COVID-19 Legal FAQs for Renters in
This page has local legal information on residential (not commercial) renters’ issues during the COVID-19 pandemic. It is not legal advice, and you should check with your local legal aid and courts for current information. Your local city or county may have additional protections for renters.
This page was last updated on July 6, 2020. It was reviewed by our volunteer attorney experts.
Its information is taken from these sources:Princeton Eviction Lab's COVID Policy ScorecardsColumbia Law School COVID-19 Eviction Moratoria analysisEnergy and Policy Institute Utility Disconnect TrackerGovernor emergency orderUtility Shutoff orderCOVID-19 NH resources FAQNew Hampshire CourtsNew Hampshire Legal AidGovernor June 11 notice order
- Are there any special protections for New Hampshire renters during the emergency? How long do they last?
The New Hampshire Governor Chris Sununu ordered that most tenants could not be evicted during the state of emergency (which ended on July 1st). Evictions have now resumed.
- There was an exception for lease or law violations that result in substantial damage to the property or substantial adverse impact on the health and safety of other person.
- Also, the Governor's protections did not apply to people renting rooms in hotels, motels, and inns. They also did not apply to renters who are renting a room in a rooming house for less than 90 consecutive days. (Those who are renting for 91 or more consecutive days are protected).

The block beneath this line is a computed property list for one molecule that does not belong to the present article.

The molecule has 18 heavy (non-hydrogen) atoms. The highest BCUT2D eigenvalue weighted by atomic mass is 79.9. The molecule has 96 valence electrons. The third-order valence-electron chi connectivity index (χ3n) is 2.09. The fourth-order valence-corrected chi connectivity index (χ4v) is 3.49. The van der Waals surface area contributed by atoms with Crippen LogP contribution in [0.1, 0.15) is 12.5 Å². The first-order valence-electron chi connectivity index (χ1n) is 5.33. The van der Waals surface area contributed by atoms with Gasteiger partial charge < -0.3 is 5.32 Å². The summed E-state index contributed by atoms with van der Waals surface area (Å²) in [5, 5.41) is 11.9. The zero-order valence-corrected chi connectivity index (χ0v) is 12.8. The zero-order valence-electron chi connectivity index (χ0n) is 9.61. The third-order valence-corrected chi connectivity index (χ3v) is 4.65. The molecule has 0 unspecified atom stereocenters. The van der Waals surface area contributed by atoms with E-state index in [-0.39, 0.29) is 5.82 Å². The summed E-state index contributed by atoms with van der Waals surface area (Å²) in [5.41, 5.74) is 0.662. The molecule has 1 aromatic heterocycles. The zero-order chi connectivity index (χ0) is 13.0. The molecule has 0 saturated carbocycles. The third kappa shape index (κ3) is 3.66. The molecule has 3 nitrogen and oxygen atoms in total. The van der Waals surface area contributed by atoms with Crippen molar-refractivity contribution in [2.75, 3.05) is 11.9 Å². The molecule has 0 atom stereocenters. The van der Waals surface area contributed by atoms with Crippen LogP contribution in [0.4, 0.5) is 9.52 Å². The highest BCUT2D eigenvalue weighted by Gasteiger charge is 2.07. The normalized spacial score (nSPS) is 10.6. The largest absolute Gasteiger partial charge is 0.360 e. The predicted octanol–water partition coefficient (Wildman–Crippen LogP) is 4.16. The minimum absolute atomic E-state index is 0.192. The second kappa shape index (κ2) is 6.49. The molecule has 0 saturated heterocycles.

The governor also ordered that any landlord who wants to evict a tenant based on nonpayment of rent that was due between March 17 to June 11, 2020 must give the tenant at least 30 days notice before filing an eviction lawsuit in the court.
Some renters are also eligible for U.S. national protections through July 25, check here below to see if you qualify.
- What do the protections mean for New Hampshire renters?
The protections meant that for most renters through the state of emergency in New Hampshire:
- Your landlord could not start an eviction proceeding against you.
- Your landlord could not file an eviction claim in court against you.
- Hearings on eviction are still happening.
- The court could not issue a new order, judgment, or writ of eviction against you.
- An existing eviction order could not be enforced against you.
These protections didn't apply in the case of the exceptions listed above -- lease or law violations that result in substantial property damage or health impacts, or for people renting rooms in hotels, motels, and inns.
- Do I still have to pay rent during the emergency in New Hampshire?
Yes, New Hampshire renters still need to pay rent during the emergency.
Also check with your local city or county government to see if they give renters any additional protections if they are struggling to pay rent during the emergency.
If you cannot pay rent, take steps to protect yourself:
- Communicate with your landlord: Send a written letter or email to your landlord as soon as possible. Explain why you cannot pay the rent because of COVID-19 impact. You can also try to negotiate with your landlord to make a payment plan or get a temporary rent reduction. Get help here for drafting and mailing a letter to your landlord. You can also use this letter-writing tool here.
- Get written records of all communication: Keep copies of any letter or email you send, and any responses from the landlord. Keep receipts for any payments you make. If you make a payment plan or rent agreement, make sure to get it in writing.